Themes and Meanings
J. D. Salinger’s early stories, which appeared first in The New Yorker and were later collected under the title Nine Stories (1953), all concern children or adolescents. Salinger seems to believe (with William Wordsworth) that the young are the true visionaries of society and that their consciences are untainted and unencumbered with the hypocrisy and evasions that are common to the daily activities of the adult world. Salinger’s stories also emphasize the quest for meaning and for an understanding of existence characterized by Zen Buddhism and the approach to satori (oneness with all things, enlightenment, and ultimate acceptance and awareness of self). Salinger’s characters are often self-deprecating but nearly always self-analytical as well. They typify a type of behavior, popular following World War II, of disengagement and disaffection, a refusal to participate fully in the adult social apparatus but a less than complete withdrawal from these habits as well. The involved yet uninvolved upper-middle-class teenager of the 1950’s can be seen to perfection in the character of Salinger’s most famous adolescent, Holden Caulfield, the hero of The Catcher in the Rye (1951).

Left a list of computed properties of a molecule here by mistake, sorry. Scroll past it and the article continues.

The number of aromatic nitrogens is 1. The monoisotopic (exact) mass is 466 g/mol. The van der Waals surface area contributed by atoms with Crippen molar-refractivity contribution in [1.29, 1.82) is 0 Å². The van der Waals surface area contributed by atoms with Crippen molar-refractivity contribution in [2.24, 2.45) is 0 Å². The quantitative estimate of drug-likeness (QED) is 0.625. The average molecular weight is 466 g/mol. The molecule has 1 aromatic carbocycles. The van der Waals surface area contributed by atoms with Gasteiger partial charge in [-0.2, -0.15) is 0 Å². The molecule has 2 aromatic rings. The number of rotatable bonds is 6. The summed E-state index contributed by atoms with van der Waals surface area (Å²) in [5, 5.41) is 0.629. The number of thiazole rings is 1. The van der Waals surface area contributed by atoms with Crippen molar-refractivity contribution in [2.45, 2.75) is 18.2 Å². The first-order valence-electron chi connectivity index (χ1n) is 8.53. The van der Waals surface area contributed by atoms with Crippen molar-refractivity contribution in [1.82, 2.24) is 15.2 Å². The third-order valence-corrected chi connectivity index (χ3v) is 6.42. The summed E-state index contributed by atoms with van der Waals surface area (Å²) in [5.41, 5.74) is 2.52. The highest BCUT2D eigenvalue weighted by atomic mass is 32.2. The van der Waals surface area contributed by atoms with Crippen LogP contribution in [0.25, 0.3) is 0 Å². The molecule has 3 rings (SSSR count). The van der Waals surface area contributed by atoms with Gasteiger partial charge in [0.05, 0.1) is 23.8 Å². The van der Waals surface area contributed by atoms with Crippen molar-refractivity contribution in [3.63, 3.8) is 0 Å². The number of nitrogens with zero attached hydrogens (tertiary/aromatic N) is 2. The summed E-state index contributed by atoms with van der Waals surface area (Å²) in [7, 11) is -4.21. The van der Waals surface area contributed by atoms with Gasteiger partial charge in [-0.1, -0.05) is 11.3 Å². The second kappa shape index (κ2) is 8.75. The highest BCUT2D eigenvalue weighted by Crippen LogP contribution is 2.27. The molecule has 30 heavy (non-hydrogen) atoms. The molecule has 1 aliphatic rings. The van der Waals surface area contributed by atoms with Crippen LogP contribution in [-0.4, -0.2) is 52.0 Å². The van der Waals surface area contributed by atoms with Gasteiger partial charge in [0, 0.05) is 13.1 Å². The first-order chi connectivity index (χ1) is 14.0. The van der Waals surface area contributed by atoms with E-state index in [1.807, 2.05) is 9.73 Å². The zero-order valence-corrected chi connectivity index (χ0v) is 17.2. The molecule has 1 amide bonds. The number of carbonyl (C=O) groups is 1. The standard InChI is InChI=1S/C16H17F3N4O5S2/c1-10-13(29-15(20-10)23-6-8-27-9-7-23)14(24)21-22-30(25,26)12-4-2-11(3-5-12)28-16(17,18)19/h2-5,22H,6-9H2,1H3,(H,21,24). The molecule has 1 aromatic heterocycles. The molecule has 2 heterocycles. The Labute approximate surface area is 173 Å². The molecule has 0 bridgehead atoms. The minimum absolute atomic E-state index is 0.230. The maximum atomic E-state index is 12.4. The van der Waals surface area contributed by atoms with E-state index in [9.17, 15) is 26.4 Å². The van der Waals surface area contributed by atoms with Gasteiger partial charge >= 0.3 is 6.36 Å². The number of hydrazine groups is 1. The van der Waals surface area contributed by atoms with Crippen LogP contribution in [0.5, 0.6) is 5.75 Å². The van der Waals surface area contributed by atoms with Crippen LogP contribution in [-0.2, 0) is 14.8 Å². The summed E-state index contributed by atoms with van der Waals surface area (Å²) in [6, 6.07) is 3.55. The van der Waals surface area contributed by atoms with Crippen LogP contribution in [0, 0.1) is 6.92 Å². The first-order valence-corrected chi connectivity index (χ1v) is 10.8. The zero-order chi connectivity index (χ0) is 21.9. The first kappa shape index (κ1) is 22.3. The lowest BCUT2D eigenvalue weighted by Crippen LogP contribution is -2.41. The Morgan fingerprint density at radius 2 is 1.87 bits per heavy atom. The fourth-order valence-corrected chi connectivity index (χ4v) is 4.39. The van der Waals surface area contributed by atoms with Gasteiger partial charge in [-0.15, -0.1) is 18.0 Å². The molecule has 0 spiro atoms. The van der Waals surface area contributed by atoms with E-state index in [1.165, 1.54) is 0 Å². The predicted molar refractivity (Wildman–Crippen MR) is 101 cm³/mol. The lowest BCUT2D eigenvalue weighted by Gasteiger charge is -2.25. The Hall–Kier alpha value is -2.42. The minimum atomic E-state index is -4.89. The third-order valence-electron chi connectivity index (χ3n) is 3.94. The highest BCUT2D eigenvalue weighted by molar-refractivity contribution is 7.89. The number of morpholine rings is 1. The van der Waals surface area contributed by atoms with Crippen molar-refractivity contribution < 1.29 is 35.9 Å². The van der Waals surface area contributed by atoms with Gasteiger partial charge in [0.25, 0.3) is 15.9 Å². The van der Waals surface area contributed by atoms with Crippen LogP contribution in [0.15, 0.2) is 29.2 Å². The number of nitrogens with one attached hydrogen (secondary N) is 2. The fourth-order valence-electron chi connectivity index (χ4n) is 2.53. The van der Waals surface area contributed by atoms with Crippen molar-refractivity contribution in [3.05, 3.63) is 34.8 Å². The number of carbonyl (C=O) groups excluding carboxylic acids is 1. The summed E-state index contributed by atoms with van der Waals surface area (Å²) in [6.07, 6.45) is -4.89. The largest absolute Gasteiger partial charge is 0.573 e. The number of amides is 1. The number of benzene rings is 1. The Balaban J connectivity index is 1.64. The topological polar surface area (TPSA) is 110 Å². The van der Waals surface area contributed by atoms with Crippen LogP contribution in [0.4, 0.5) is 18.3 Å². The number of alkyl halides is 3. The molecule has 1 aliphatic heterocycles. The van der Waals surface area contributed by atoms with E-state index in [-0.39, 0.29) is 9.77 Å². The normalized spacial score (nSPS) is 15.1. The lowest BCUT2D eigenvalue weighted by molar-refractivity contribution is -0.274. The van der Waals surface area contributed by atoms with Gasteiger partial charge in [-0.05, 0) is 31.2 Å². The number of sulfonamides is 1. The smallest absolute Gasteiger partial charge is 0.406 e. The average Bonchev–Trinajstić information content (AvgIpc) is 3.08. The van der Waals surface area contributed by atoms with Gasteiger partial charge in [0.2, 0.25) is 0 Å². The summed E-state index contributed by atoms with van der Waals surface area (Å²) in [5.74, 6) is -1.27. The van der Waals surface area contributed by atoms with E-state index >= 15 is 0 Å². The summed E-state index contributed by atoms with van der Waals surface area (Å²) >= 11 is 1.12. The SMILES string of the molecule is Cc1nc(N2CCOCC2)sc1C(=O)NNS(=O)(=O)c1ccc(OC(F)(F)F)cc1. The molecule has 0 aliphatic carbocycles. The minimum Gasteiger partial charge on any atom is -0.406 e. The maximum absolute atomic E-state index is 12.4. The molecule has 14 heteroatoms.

Certain characteristics of De Daumier-Smith’s reminiscence are symbolically suggested by the title, which refers to a period in the artistic development of the contemporary painter Pablo Picasso (1881-1973), whose “Blue Period” (1901-1904) was...
(The entire section is 511 words.)